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ARS Home » Southeast Area » Fort Pierce, Florida » U.S. Horticultural Research Laboratory » Subtropical Plant Pathology Research » Research » Publications at this Location » Publication #216597

Title: Assessment of fungal communities in soil and tomato roots subjected to diverse land and crop management systems

item Wu, Tiehang
item Chellemi, Daniel
item Graham, Jim
item Rosskopf, Erin

Submitted to: Soil Biology and Biochemistry
Publication Type: Peer Reviewed Journal
Publication Acceptance Date: 11/1/2007
Publication Date: 6/1/2008
Citation: Wu, T., Chellemi, D.O., Graham, J., Rosskopf, E.N. 2008. Assessment of fungal communities in soil and tomato roots subjected to diverse land and crop management systems. Soil Biology and Biochemistry. 40:1967-1970.

Interpretive Summary: Soil fungi are a key biological component in the regulation of terrestrial ecosystems. Studies on diversity and composition of soil fungal communities can further the understanding of ecosystem-level processes and thus, the development of sustainable agricultural systems. In this study, the effects of agricultural land management practices on the structure of soil fungal communities was coupled with measurements on a functional subset, communities of root colonizing fungi on tomato (Lycopersicon esculentum) cultivated in treated soils. Culture-dependent colony counting was employed to characterize communities of root colonizing fungi (the functional subset) and LH-PCR to discriminate soil fungal communities. The differences in whole soil fungal communities and a functional subset of root colonizing fungi under alternative agricultural land management practices were evaluated by PCR-based molecular methods and culture-dependent colony counting. Characterization of the soil fungal community using molecular methods revealed putative species in tomato roots and soil. Functional information for identified species and genera can be obtained through culture-dependent, bioassay methods, and direct functional gene analysis. More comprehensive information about the soil and root fungal communities will provide a better understanding of the functional changes in the soil ecosystem due to the alterations in soil fungal communities by different agricultural practices. Future studies should concentrate on defining the ecological consequences of changes in the soil fungal community. Widely available culture-dependent methods augmented by PCR-based molecular methods for assessment of soil fungal biodiversity and community structure, and bioassay and functional gene assay methods for understanding of the functions of fungi in soil ecosystems should provide information on sustainable agricultural production systems and a basis for understanding the relationships between soil fungal biological and functional diversity.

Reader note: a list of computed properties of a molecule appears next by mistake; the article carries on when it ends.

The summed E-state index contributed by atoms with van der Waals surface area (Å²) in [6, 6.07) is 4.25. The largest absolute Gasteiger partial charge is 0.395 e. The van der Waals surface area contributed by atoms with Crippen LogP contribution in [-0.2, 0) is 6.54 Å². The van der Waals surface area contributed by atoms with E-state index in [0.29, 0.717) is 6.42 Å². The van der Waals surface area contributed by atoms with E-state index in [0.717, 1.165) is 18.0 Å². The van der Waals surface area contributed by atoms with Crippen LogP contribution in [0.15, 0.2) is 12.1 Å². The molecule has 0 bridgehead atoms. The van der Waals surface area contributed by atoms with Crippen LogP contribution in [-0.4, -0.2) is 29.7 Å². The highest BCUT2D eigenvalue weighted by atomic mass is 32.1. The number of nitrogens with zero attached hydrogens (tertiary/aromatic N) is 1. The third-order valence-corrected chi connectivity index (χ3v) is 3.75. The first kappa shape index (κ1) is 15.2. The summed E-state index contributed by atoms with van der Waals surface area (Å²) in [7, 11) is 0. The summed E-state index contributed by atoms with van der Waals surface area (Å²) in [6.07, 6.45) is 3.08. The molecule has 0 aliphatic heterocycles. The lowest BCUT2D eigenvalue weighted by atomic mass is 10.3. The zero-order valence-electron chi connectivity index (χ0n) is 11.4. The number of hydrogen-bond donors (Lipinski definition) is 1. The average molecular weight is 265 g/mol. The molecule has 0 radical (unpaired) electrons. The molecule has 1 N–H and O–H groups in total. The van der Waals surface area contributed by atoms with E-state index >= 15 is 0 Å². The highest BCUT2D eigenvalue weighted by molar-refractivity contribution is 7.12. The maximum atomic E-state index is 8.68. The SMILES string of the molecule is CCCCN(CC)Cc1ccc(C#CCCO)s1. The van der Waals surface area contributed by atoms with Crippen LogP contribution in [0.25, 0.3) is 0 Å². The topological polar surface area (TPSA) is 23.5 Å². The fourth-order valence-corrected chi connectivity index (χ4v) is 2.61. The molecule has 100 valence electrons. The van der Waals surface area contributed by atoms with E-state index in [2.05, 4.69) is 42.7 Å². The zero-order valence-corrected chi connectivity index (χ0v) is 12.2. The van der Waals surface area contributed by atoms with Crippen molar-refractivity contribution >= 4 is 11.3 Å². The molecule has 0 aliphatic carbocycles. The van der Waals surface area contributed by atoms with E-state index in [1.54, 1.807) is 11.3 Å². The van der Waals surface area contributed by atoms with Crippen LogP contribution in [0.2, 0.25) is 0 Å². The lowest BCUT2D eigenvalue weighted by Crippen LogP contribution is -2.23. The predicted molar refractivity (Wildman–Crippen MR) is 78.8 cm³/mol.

Technical Abstract: Diversity and composition of soil and root colonizing fungi were examined in tomato (Lycopersicum esculentum = Solanum lycopersicum) plots subjected to diverse land and crop management systems. Culture-dependent colony counting was used to identify communities of fungi colonizing roots, and length heterogeneity polymerase chain reaction (LH-PCR) analysis of internal transcribed spacer-1 (ITS-1) profiles was used to characterize soil fungal communities. Diversity of soil fungi in bahiagrass (Paspalum notatum var. notatum ‘Argentine’) or undisturbed weed fallow plots was significantly lower when compared to diversity in organically managed plots. However, the diversity of root colonizing fungi was significantly lower in organic plots when compared to the bahiagrass or weed fallow plots. Multivariate analysis of root colonizing fungi and genetic ITS-1 profiles of soil fungi both indicated a higher degree of similarity among fungal communities in weed fallow and bahiagrass plots. Soil fungal communities in organically managed plots displayed a high degree of similarity to each other and were unique when compared to communities in other land management systems. A dominant 341-bp amplicon was identified in all soil fungal communities except those from organic plots. The amplicon was identified as Fusarium oxysporum by cloning and sequence analysis and confirmed by the LH-PCR amplicon size and sequences for a known F. oxysporum isolate. Fusarium oxysporum ominated all communities of root colonizing fungi except those subjected to organic management practices. This study addresses the benefits of integrating whole community analysis (soil fungi) with an approach targeting a functional subset (root colonizing fungi).